A Guest in the House, a podcast hosted by rapper and journalist David Shanks (aka Traum Diggs) and professor and author Mickey Hess, celebrates the best of what hip-hop has to offer and the lessons it can teach us about the ways we relate to each other across cultural, racial and social divides.
The Truth vs. “Da Troof” feat. Steve Sachs - Part Two
Dave, Mickey, and guest Steve Sachs continue their conversation on "weirdo rap" and Mickey's blind spot for mainstream hip-hop. The conversation then shifts to politics, specifically the black vote and two-party politics under the context of a W.E.B. DuBois' 1956 article in The Nation. The fellas correctly anticipate the election day drama and delayed results.
The Truth vs. “Da Troof” feat. Steve Sachs - Part One
After discussing their mainstream vs. underground tastes in hip-hop, Mickey and David challenged each other to listen to an album they’d never heard before. Mickey chose Tame One and Junkwaffel’s Hell or High Water EP (2010) and Dave chose Beanie Sigel’s The Truth (1999). Steve Sachs, a rap parodist and a friend of the podcast who designed our cover art, joins the conversation having never before heard either album. This episode is dedicated to the memory of Junkwaffel.
Dave and Mickey talk music: the latest releases from Sa-Roc, Westside Gunn and Slick Rick, Locksmith, Denzel Curry, Recognize Ali, Bobby Sessions, Bill Collector, and more. A quick recap of the last episode’s conversation about patriotic education leads our hosts to talk about the 2020 releases from Public Enemy, Paris, and Wise Intelligent, who were the vanguard of political hip-hop in the late 80s and early 90s.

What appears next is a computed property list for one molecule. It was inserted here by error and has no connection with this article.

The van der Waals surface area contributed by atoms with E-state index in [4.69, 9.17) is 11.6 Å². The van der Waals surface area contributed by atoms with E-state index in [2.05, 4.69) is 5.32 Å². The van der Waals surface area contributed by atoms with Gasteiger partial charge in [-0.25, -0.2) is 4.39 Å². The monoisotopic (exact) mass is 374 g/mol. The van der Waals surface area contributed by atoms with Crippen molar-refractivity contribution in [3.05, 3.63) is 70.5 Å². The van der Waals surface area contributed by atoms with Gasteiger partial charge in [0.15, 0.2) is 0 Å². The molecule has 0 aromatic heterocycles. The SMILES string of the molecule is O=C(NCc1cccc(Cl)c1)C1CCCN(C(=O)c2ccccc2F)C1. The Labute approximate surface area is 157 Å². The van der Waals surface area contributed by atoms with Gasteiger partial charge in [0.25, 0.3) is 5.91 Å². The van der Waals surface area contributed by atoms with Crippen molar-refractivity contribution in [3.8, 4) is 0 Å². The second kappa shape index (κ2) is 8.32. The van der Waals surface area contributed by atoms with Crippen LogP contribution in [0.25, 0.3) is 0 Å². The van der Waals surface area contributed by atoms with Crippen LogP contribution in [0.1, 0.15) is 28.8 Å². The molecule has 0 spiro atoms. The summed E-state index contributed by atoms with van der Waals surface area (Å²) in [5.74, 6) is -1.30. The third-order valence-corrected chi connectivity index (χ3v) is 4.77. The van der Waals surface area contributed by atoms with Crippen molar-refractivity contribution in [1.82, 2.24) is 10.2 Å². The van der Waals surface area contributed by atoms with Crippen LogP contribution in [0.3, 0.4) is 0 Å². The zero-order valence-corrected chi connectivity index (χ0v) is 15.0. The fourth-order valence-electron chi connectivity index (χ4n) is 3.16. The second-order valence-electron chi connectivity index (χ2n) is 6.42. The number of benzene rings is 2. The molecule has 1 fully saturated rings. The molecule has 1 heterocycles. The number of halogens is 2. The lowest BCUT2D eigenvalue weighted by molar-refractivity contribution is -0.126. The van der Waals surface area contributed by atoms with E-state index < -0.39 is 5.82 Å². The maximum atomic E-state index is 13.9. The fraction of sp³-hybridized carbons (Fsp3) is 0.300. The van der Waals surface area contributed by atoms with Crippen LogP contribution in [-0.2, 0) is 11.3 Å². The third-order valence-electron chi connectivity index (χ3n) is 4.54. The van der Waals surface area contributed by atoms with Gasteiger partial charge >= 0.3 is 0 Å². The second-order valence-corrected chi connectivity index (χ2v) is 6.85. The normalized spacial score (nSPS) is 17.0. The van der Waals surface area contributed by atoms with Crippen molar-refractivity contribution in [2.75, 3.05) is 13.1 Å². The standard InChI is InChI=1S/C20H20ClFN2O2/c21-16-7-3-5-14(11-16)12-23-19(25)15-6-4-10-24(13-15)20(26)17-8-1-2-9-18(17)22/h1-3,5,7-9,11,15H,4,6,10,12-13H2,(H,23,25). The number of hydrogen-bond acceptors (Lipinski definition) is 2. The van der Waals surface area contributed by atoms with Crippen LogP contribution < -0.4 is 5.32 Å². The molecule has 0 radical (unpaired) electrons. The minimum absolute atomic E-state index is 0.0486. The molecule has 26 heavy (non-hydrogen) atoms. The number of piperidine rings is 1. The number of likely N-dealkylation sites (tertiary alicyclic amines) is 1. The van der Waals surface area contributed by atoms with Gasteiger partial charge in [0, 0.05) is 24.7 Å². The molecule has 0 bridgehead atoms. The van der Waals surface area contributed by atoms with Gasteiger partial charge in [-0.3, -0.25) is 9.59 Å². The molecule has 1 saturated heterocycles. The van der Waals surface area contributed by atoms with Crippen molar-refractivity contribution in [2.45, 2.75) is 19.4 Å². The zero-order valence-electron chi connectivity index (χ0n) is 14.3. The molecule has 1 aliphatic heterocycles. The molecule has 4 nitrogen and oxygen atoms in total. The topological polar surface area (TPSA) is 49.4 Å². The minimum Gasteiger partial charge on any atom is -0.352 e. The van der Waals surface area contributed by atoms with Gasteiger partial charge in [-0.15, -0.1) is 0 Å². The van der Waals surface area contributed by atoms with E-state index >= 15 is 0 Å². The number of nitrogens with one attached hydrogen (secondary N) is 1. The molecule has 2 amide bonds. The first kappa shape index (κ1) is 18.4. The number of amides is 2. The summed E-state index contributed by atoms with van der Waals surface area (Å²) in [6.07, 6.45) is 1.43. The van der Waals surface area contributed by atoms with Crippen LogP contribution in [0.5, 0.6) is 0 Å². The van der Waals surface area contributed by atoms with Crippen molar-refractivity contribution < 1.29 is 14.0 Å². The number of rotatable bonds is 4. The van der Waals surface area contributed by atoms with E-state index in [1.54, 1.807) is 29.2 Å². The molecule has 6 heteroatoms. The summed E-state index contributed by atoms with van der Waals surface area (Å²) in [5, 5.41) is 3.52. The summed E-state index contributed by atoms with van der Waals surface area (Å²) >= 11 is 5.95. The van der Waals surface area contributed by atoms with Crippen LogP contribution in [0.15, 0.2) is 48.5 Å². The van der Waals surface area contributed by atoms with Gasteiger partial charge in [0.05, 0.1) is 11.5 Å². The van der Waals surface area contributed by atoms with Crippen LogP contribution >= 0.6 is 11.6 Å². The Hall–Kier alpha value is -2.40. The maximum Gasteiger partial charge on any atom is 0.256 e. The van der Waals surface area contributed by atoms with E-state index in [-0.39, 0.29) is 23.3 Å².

Make Education Great Again?
Dave and Mickey discuss the recent backlash to Nikole Hannah-Jones and the New York Times’ 1619 Project and President Donald Trump’s announcing of a Patriotic Education Commission, which Mickey describes as an initiative to “Make Education Great Again.” They give a quick introduction to the 1619 Project and Critical Race Theory and put them into historical context of landmark texts like W.E.B. DuBois’s "Black Reconstruction in America" and Carter Woodson’s "The Miseducation of the Negro."
Theory and Practice
David and Mickey talk theory and practice, education and action, and the distinctions between supporting Black empowerment and going through the motions, making a self-serving gesture, or capitalizing on Black trauma. The question to ask is “how do I best do some good,” not “how can I convince people I’m a good person?” Mickey asks what books we want protestors to have read and Dave asks if we really have time for “WAP” right now.
Peace, Love and Black Power
David and Mickey talk NBA and WNBA wildcat strikes, the love America has for Black athletes and entertainers, and how that love can fade when the attention turns to an everyday Black citizen. Then they hash out the origins of – and distinctions between – the terms “Black power,” “black supremacy” and the FBI-coined “Black identity extremist.”